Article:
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“You’re very careful with them,” he says. “Not that you aren’t with other (clocks), but when you see a piece like that, you respect how it was built. And you use the same respect when you’re working on it.”

‘Work with my hands’

Other than a small porch sign indicating his business, Steiger’s home off Upper Georges Valley Road could be the farmhouse of his youth.

He grew up here with three brothers and a sister, all still living. His grandparents had purchased the property in 1914, moving to 13 acres from a bigger farm about a mile away.

Steiger was a classic country boy: bib overalls, one-room schoolhouse, self-reliance, ingenuity.

“I always liked mechanics,” he says. “I liked to work with my hands.”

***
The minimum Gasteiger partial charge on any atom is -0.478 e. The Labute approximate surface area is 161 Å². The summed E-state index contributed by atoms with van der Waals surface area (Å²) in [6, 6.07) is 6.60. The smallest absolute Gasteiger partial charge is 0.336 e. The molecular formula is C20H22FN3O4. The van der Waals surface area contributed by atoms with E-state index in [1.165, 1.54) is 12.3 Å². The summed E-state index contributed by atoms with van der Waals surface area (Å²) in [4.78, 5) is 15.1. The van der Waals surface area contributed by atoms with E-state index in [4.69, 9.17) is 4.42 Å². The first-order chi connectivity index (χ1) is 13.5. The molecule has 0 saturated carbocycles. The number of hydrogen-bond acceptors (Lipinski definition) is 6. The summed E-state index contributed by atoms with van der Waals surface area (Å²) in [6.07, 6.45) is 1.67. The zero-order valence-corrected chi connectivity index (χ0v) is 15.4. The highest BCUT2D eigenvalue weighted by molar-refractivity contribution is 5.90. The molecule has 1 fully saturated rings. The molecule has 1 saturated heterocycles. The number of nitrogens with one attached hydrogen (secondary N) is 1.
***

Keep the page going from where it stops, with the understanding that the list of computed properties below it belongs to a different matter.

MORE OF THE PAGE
His talents came in handy when nails from his worn-down soles bloodied his feet on the way to school.

Back home, he solved the problem by grinding down the nails on his father’s lathe.

“You had to fix your own stuff,” Steiger says. “I couldn’t depend on my dad because, at that time, he worked seven days a week.”

Another success story introduced him to clock repair.

He was just 10. His parents had given him a pocket watch for Christmas, and he took it everywhere, tied to his overalls with a shoestring.

One day at school, he fell while playing. The blow bent the watch case and knocked off a hand.

“Well, what am I going to do?” Steiger recalls thinking. “I didn’t want to show it to my parents because it would prove to them that I wasn’t very careful with what they gave me.”

A bit of sleuthing turned up a solution.

“I found some old junk watches around here that my uncle had, just in an old box, so I took and pried the case off of mine, and I found a hand.

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